Reedy lithium search goes high tech
ASX-listed Reedy Lagoon will make use of a high-tech geophysical survey technique to boost its chances of a lithium brine discovery in southern Nevada.
In an update to the ASX this week, the company reported it had engaged International Imaging to conduct a “3D audio magneto telluric” or “AMT” survey at its Alkali Lake North Project and its newly staked Clayton Valley Project.
The new project area is just 7kms from North America’s only lithium brine producer - Albemarle’s Silver Peak operation.
AMT uses natural electrical currents in the earth, generated by continual lightning strikes in equatorial regions, to measure the conductivity of the subsurface down to depths of at least 1,000 metres.
Highly conductive zones suggest the location of salty groundwater, which can be rich in lithium, just like the groundwaters that form the basis of Albemarle’s nearby operation.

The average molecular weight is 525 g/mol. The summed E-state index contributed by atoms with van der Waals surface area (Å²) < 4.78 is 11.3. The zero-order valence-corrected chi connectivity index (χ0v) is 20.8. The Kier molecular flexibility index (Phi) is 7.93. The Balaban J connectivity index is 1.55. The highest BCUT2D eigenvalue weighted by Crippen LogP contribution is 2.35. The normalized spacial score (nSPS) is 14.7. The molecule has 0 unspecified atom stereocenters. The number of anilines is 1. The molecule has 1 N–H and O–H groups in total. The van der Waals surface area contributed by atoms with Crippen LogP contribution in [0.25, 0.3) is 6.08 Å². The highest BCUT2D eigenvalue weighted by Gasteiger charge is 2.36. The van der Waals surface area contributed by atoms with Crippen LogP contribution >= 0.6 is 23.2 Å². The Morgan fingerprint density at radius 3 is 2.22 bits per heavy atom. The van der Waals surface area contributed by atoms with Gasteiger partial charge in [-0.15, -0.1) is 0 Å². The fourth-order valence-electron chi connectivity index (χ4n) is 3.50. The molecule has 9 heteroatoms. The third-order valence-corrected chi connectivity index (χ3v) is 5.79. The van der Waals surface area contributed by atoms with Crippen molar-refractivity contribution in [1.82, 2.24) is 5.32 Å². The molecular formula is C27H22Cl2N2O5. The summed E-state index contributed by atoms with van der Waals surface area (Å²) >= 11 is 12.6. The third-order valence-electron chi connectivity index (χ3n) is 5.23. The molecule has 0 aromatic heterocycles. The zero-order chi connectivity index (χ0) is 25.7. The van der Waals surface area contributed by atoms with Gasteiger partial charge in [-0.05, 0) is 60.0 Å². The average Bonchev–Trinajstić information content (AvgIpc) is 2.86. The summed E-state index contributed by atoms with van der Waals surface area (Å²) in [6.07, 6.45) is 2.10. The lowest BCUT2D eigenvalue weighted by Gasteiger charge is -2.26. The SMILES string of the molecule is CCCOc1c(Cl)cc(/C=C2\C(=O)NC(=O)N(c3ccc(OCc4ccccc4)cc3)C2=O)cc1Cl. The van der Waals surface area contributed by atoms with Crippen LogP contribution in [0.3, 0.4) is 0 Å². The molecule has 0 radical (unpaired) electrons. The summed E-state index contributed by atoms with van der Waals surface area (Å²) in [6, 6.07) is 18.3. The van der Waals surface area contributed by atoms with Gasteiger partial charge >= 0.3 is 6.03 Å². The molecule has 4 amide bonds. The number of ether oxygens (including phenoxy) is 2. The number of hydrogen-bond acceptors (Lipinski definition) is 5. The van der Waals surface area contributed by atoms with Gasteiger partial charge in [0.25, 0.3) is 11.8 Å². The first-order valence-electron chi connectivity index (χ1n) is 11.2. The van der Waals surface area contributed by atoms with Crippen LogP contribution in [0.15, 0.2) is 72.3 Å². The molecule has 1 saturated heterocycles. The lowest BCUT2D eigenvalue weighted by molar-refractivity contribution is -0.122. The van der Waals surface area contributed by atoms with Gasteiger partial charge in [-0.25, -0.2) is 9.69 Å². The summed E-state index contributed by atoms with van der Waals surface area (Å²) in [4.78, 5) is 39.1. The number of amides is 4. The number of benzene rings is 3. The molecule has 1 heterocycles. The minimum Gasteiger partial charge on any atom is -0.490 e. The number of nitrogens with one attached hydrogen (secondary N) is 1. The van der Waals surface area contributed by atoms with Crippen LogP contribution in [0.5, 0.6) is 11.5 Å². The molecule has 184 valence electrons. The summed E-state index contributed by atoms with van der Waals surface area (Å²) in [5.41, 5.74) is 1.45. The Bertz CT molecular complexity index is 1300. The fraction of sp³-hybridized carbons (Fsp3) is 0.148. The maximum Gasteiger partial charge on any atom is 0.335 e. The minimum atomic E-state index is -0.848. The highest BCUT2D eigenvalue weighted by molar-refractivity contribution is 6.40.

Reedy Lagoon has already used 2D AMT to define drill targets in southern Nevada, however 3D represents a significant step- up that provides exponentially more data and allows more precise modelling of the depth of drill targets.
The new geophysical surveys are expected to be completed in July with results interpreted and reported by the end of August.
The company will combine the new data with results from its first two exploration holes – Columbus Salt Marsh and Big Smoky South – to refine its exploration targeting at Alkali Lake North and Clayton Valley.
Whilst the first two holes did not produce lithium brines, the results provide some encouragement in so much as the drill program intersected multiple volcanic ash layers that were rich in salty groundwater.
With the benefit of additional geological knowledge from the first round of drilling, last month, the company pegged the Clayton Valley project area that is even closer to Silver Peak than Big Smoky South.
Further encouragement was contained in this week’s update with news that spectral scans of drill core from both holes had detected lithium. The core will be sampled and sent for lithium assays.
The results will help Reedy build a picture of the movement and deposition of lithium in the local groundwaters and could be another vital piece of information in setting new drill targets.